The answer may surprise you! In today's post, trainer Kristin Lucey examines dog digging
He's in a rhythm now, one paw then the other scattering the clay-like mud and dirt into a wide pile behind him. His long back legs are stiff and pitched at an angle to keep his body steady while he works. His ears flop back and forth, in rapid sync with his paws. Once the hole is deep enough, he jams his nose down in it and takes a loud inhale of the smells released by the latest rains. He raises his head, mouth open, tongue lolling out as he pants from his efforts. Mud is piled up onto his nose and caked under his nails. He appears utterly joyful.
My dog loves to dig.
Why do dogs dig?
Sometimes he digs for an obvious purpose - to bury the last few inches of a bully stick or a dental chew. He's a hound breed (a "lion hunter" they say), but not one bred to hunt tunneling critters as Dachshunds and some terriers were; I don't think he's looking for prey.
He gets daily hikes and food puzzles, frequent doggie play dates and a nightly game of tug and wrestle; I don't think he's bored or under-stimulated.
He's rarely left outside unattended and then only for brief periods, I don't think he digs to escape when he's alone. And he's never outside in excessive heat; I don't think he's seeking a way out or a cool spot to lay in. Mostly he seems to dig just for the fun of it; digging for digging's sake.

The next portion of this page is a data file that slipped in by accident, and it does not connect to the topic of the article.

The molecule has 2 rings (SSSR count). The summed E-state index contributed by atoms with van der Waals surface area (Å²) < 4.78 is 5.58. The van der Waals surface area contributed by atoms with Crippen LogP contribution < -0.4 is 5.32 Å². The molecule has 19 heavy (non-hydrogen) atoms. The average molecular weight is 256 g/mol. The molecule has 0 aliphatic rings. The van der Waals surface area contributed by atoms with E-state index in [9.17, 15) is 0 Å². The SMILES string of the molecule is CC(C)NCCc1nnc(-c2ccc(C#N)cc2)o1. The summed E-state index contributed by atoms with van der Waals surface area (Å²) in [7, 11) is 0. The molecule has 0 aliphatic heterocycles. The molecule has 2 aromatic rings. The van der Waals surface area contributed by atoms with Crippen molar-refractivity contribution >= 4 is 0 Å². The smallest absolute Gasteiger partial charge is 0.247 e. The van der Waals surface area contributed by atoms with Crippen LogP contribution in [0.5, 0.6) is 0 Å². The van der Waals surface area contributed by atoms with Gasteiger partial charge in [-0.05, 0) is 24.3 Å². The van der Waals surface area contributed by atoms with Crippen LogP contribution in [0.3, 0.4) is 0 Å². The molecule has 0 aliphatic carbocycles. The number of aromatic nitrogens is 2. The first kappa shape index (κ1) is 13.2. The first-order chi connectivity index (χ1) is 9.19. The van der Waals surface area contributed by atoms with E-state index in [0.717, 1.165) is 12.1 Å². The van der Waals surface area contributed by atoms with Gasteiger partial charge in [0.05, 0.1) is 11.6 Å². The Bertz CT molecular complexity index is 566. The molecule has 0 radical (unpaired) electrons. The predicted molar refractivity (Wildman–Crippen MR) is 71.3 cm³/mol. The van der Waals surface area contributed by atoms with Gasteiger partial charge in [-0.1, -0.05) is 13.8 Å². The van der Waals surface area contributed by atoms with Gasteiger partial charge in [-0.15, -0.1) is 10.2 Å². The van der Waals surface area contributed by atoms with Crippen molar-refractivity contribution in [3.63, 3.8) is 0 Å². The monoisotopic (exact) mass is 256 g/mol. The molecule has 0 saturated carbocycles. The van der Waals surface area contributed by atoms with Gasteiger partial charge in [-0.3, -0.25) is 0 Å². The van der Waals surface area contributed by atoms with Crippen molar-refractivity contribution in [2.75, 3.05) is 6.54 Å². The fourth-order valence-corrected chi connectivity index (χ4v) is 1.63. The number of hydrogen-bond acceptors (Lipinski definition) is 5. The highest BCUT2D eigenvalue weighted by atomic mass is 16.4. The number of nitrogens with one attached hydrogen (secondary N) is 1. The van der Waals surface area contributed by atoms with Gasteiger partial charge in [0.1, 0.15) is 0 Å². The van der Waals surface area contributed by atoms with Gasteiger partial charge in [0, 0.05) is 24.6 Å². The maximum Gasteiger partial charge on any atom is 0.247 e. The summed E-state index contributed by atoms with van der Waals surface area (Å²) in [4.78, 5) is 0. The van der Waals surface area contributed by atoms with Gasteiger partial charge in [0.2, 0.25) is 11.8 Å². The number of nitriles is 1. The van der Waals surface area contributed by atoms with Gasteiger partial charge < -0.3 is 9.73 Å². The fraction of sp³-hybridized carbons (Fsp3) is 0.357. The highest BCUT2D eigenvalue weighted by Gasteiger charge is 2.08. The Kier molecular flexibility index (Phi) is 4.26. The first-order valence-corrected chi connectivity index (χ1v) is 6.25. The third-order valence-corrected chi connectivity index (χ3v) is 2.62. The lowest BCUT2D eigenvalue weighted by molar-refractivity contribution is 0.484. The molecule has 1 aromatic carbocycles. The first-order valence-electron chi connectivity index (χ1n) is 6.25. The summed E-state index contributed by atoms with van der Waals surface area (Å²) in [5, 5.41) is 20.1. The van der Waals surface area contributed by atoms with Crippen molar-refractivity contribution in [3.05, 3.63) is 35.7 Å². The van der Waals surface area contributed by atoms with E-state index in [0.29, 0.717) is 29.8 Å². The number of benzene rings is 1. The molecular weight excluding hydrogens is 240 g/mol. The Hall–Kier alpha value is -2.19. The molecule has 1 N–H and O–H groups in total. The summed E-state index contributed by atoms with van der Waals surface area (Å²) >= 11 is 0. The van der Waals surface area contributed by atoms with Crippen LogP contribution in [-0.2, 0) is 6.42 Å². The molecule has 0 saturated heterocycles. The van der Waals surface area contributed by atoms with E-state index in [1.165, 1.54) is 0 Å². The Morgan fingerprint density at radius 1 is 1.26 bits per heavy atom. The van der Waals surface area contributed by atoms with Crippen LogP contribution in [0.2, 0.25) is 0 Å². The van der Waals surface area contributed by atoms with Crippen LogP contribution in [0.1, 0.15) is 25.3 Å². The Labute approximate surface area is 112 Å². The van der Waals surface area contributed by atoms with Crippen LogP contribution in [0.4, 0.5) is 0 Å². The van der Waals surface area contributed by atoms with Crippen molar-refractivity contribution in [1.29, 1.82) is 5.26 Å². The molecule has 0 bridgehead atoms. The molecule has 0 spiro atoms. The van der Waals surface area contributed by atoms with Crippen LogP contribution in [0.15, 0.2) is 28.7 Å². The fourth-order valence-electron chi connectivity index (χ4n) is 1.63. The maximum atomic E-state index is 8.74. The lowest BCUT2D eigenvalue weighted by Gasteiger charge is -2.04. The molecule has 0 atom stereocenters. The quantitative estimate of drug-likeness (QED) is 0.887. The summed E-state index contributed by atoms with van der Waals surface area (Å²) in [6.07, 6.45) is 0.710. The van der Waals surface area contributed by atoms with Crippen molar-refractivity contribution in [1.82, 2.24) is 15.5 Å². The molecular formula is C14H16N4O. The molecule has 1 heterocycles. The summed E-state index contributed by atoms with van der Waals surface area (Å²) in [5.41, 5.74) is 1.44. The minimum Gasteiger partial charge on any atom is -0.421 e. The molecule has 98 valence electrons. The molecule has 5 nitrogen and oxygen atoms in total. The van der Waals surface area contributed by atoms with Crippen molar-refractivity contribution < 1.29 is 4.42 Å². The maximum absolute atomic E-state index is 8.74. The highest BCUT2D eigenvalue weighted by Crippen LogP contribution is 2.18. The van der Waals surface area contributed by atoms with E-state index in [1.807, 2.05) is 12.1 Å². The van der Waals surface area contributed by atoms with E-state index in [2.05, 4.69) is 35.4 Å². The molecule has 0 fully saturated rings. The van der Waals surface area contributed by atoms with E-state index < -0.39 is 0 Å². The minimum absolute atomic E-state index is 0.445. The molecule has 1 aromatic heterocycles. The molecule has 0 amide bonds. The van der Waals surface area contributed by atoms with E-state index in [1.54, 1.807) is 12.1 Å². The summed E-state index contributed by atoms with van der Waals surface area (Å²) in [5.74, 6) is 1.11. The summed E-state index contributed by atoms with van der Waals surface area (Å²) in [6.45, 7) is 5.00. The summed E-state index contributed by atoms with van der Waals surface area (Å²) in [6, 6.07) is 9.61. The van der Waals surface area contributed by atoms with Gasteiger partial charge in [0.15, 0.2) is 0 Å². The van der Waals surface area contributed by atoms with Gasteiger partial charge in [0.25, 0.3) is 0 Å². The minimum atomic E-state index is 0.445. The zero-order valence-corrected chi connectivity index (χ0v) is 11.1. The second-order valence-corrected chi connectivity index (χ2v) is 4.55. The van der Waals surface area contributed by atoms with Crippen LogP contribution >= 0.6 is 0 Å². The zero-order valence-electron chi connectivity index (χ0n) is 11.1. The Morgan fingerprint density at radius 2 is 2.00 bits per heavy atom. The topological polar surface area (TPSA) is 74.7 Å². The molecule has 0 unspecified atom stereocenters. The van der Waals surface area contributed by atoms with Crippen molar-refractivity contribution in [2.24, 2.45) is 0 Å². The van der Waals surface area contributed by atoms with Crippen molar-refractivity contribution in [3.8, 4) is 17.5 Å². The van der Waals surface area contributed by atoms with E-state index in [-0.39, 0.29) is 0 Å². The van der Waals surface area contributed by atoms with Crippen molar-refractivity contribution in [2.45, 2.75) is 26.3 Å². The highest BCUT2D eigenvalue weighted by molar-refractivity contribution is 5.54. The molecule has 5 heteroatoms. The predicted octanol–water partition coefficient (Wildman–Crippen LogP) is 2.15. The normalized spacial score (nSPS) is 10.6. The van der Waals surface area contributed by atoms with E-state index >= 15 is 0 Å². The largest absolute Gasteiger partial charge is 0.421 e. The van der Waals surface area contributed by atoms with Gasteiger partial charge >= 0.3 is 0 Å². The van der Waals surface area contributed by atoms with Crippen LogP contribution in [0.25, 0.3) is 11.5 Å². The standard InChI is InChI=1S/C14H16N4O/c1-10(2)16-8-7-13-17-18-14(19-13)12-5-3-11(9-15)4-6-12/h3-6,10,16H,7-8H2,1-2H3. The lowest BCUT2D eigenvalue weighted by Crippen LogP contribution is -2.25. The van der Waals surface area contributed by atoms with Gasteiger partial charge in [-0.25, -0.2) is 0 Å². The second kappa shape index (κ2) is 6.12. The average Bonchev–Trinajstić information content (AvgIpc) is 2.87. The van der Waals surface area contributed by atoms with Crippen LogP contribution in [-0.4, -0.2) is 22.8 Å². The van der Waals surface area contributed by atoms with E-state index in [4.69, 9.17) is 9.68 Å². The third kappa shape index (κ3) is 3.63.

I love to watch him do it.
Digging is one of those "I'm just out here being a dog!" activities of his that I'm delighted to
witness. The best comparable thing in my own life, the "I'm just out here being a human!" activity, is my love of baseball. What is the "reason" for that? I'm not an athlete myself; I don't have kids that play; I'm not a gambler or a fantasy baseball player. I just love watching the games, listening to them on the radio, even bringing a scorebook and using old-fashioned pen and pencil to note the plays and scores.
What if someone tried to forbid me from ever catching another game?
No digging? or training your dog?
My dog's opportunities to dig, outside of our own yard, are severely limited. Signs at our favorite dog park warn, "No digging!" On our favorite hiking trails, we hear other dogs receiving stern reprimands, caught in the act, "No digging!" In a world full of Don'ts, where are the Dos?
I get it. Holes can be dangerous for dogs and humans in places where both are walking, running and jumping. Planned, costly gardens typically don't account for shrubs or other landscaping to be torn out by resident dogs. Concern for a dog's safety requires preventing them from digging under a fence and escaping a yard.
But to forbid him from ever digging?
Here's what to do instead: dig training. Just as we engage in house-training (teaching our dogs that it's OK for them to potty outside but not inside), and chew-training (teaching our dogs that they can gnaw on bully sticks and nylabones but not baseboards or table legs), we can embark on dig-training (teaching our dogs that they can dig here, but not there).